Welcoming our new overlords of any kind is becoming more than just a funny meme … it may be a warning that their arrival could be happening faster than we can perceive, comprehend … or stop. That seems to be the case if the overlords are artificially intelligent robots as the tech news media this week brings stories of AI robots reproducing, evolving and reciting bible verses to humans based on data collected to determine what their spiritual needs at the moment might be. Robots controlling what you pray for? Will they stop you from praying for less robots?
Wired reports this week on research in the field of evolutionary robotics being conducted at Vrije Universiteit Amsterdam by computer scientist Gusz Eiben. Ebsen uses simple AI robots with simple “genomes” that define what their color will be. He then has them “mate” via connections and combine their genomes. Like in humans, he programmed the connection and combination to have flaws that can cause mutations in the “offspring.” The end result?
“One parent is fully green, and the other parent is fully blue. Then the child has some modules that are blue and some that are green, but the head is white. That’s not what we put in—it’s a mutation effect.”
Obviously, negative or flawed mutations would not be the goal. Programmers of evolutionary robots would design them to combine their strongest “genes” or characteristics to produce a baby bot with the best of both robot parents. With computers powering their intelligence and decision-making, this “evolution” could result in combinations not foreseen by human engineers. Additionally, what humans may see as genetic flaws may have uses that the AI determines to be valuable.
Everything will be OK as long as humans tightly control the algorithms … right? Research scientist David Howard, who recently published a framework for evolutionary robotics in Nature Machine Intelligence, proposes a scenario where scientists developing robots for exploring jungles do it by sending robots out into jungle to learn for themselves.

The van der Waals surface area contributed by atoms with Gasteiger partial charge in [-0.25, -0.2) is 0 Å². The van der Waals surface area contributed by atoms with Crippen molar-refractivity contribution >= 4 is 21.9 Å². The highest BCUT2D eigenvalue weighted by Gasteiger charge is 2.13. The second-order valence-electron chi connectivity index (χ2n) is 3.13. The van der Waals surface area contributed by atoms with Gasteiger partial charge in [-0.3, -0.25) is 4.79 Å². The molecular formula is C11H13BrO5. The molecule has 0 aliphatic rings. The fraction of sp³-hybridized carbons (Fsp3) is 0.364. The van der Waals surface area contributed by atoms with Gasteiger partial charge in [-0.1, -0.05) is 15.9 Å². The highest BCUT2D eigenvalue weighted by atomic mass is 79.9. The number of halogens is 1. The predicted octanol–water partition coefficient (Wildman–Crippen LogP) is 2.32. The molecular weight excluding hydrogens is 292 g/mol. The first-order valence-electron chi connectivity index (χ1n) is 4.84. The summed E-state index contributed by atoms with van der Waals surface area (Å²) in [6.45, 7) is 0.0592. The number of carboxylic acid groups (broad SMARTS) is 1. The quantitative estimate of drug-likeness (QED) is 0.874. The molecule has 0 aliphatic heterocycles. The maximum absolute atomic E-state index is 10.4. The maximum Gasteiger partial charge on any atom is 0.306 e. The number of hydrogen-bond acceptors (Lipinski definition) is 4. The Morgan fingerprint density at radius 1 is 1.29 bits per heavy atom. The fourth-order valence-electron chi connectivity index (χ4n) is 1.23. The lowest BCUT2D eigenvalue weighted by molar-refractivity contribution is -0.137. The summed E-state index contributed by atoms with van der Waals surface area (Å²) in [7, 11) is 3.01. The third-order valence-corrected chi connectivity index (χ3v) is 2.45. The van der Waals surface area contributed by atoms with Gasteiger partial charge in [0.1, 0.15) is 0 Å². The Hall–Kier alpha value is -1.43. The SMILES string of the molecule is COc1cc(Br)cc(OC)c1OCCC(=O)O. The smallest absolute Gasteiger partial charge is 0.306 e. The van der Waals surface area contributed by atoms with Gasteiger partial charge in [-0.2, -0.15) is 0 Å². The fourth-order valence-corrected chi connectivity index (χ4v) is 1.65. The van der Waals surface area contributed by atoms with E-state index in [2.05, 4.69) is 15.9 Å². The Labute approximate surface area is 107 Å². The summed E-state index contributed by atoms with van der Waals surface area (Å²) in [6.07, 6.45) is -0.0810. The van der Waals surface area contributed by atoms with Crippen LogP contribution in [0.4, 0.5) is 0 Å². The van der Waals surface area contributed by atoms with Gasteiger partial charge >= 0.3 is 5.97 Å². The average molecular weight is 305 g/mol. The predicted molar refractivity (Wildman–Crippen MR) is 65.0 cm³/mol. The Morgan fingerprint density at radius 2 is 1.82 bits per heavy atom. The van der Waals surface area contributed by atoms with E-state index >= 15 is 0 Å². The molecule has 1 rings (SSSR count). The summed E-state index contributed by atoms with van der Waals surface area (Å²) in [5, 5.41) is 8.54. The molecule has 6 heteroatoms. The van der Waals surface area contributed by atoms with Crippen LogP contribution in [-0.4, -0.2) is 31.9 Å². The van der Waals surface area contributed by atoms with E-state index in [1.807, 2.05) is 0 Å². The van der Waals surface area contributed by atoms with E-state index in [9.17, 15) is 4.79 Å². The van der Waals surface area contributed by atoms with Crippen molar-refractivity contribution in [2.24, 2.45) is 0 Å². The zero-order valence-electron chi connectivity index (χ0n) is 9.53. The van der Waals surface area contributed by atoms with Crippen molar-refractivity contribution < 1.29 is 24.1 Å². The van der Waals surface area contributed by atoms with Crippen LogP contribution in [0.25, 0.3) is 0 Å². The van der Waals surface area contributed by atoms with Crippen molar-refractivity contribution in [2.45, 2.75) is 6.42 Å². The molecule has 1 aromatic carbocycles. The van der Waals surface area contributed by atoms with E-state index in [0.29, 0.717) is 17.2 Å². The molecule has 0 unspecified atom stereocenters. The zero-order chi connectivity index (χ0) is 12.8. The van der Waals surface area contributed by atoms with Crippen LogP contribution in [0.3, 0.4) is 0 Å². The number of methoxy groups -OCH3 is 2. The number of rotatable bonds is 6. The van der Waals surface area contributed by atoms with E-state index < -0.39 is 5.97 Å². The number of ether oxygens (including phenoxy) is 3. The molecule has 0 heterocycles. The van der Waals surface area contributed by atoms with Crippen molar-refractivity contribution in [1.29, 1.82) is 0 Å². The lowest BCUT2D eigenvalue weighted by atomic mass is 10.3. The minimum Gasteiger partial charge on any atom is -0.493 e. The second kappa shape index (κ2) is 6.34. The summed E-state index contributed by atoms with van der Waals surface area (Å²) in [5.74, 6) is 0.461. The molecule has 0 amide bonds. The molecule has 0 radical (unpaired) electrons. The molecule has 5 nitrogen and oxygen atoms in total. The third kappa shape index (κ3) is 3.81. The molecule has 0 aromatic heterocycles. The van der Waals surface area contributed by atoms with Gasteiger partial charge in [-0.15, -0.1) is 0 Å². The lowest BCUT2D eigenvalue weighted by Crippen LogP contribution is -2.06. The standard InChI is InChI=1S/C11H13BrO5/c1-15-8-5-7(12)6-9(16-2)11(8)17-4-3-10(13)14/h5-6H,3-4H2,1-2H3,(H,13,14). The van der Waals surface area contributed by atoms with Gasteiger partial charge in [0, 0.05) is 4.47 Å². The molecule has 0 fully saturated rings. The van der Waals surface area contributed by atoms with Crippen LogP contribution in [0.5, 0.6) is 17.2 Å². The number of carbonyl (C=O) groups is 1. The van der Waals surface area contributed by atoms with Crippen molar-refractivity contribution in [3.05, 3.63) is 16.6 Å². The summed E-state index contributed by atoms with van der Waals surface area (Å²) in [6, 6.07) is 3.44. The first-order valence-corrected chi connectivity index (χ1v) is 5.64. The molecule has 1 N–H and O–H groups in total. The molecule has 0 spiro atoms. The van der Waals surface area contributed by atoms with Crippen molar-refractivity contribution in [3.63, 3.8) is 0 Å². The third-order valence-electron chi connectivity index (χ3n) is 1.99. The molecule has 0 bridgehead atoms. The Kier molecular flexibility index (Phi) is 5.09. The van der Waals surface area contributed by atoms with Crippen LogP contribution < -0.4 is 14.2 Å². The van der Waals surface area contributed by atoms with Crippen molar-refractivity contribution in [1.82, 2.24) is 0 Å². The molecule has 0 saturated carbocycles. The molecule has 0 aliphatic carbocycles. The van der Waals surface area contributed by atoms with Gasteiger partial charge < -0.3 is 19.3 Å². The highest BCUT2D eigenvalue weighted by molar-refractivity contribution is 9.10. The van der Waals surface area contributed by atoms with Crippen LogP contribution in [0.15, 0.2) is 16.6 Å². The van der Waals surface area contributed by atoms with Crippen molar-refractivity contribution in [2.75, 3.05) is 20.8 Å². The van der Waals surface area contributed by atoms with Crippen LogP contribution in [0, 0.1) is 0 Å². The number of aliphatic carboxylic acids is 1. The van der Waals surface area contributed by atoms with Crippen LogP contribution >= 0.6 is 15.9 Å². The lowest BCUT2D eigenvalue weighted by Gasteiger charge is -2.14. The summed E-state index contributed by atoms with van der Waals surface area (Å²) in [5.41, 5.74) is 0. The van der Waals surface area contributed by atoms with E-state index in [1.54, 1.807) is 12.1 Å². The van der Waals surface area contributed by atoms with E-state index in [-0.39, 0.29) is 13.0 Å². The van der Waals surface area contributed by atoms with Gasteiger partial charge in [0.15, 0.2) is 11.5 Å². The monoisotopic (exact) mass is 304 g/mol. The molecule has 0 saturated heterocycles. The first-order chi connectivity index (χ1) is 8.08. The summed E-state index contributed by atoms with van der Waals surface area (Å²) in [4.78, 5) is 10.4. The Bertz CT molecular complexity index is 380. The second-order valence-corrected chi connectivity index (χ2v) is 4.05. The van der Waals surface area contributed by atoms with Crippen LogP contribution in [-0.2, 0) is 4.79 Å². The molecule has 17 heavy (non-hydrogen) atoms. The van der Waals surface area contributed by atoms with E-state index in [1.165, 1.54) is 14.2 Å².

“What we’d do is get lots of small robots that are quite simple and cheap to make. We’d send them out, and some of them would do better than others.”
By “do better than others,” Howard means make it back to the lab in one piece. Those that do would be allowed to “mate” and create the next generation of bots to send out into the jungle again and repeat the process. What could possibly go wrong?
“From the Gospel according to Matthew. Do not worry about tomorrow, for tomorrow will worry about itself. Each day has enough trouble of its own.”
Sage advice, you say? Would you feel the same way if you knew it was an AI robot’s response to your concern? In a recent article in the Wall Street Journal, Gabriele Trovato, a roboticist and assistant professor at Waseda University in Japan, introduces SanTO, a 17-inch-tall robot equipped with a microphone, sensors and a facial recognition-enabled camera. Trovato developed SanTO with a specific purpose in mind (view photos of SanTO here):
“Religion has evolved through history, from oral tradition to written tradition to press and mass media. So it’s very reasonable to think that AI and robotics will help religion to spread out more.”
Although Trovato was warned by religious officials that SanTO should not offer biblical interpretations, it comes close by making decisions which text to recite by interpreting the needs of the person it is working for based on the questions asked and cues picked up by the facial recognition system. Isn’t that counseling and teaching using biblical quotations?
Robots are reproducing, evolving and “spreading the word” of religious texts. Perhaps when we worry about our eventual takeover by the robot overlords, we should less concerned about the “over” and fret more about the “lord” part.
Or are we too late?
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